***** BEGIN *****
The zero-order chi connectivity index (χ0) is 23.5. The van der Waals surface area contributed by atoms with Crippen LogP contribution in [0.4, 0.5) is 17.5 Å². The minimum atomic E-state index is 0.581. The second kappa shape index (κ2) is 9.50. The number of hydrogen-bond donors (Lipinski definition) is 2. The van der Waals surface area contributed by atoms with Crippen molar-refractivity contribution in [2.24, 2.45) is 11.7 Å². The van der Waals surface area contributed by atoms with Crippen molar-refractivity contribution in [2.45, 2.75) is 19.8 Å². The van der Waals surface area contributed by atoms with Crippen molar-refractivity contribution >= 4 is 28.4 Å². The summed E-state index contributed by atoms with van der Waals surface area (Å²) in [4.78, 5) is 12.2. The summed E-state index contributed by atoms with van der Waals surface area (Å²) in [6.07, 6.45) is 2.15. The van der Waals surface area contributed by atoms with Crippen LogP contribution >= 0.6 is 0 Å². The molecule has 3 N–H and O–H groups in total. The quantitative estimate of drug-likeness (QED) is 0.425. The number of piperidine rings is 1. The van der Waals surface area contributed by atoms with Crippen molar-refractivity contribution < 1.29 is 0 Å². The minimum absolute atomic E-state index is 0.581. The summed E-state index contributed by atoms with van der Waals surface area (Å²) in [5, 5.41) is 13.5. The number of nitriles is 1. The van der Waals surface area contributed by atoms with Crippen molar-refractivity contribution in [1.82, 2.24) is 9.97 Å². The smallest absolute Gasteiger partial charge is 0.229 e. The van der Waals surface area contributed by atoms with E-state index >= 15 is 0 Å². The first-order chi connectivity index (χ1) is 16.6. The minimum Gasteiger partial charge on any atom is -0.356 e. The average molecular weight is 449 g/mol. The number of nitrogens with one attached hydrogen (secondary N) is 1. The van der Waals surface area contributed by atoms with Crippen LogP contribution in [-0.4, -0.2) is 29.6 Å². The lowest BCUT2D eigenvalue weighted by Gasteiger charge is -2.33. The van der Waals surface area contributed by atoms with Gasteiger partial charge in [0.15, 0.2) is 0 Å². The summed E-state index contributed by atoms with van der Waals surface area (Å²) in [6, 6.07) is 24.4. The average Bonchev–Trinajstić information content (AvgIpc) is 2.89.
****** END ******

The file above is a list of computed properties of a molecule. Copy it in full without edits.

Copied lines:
The zero-order chi connectivity index (χ0) is 23.5. The van der Waals surface area contributed by atoms with Crippen LogP contribution in [0.4, 0.5) is 17.5 Å². The minimum atomic E-state index is 0.581. The second kappa shape index (κ2) is 9.50. The number of hydrogen-bond donors (Lipinski definition) is 2. The van der Waals surface area contributed by atoms with Crippen molar-refractivity contribution in [2.24, 2.45) is 11.7 Å². The van der Waals surface area contributed by atoms with Crippen molar-refractivity contribution in [2.45, 2.75) is 19.8 Å². The van der Waals surface area contributed by atoms with Crippen molar-refractivity contribution >= 4 is 28.4 Å². The summed E-state index contributed by atoms with van der Waals surface area (Å²) in [4.78, 5) is 12.2. The summed E-state index contributed by atoms with van der Waals surface area (Å²) in [6.07, 6.45) is 2.15. The van der Waals surface area contributed by atoms with Crippen LogP contribution >= 0.6 is 0 Å². The molecule has 3 N–H and O–H groups in total. The quantitative estimate of drug-likeness (QED) is 0.425. The number of piperidine rings is 1. The van der Waals surface area contributed by atoms with Crippen molar-refractivity contribution < 1.29 is 0 Å². The minimum absolute atomic E-state index is 0.581. The summed E-state index contributed by atoms with van der Waals surface area (Å²) in [5, 5.41) is 13.5. The number of nitriles is 1. The van der Waals surface area contributed by atoms with Crippen molar-refractivity contribution in [1.82, 2.24) is 9.97 Å². The smallest absolute Gasteiger partial charge is 0.229 e. The van der Waals surface area contributed by atoms with E-state index >= 15 is 0 Å². The first-order chi connectivity index (χ1) is 16.6. The minimum Gasteiger partial charge on any atom is -0.356 e. The average molecular weight is 449 g/mol. The number of nitrogens with one attached hydrogen (secondary N) is 1. The van der Waals surface area contributed by atoms with Crippen LogP contribution in [-0.4, -0.2) is 29.6 Å². The lowest BCUT2D eigenvalue weighted by Gasteiger charge is -2.33. The van der Waals surface area contributed by atoms with Gasteiger partial charge in [0.15, 0.2) is 0 Å². The summed E-state index contributed by atoms with van der Waals surface area (Å²) in [6, 6.07) is 24.4. The average Bonchev–Trinajstić information content (AvgIpc) is 2.89.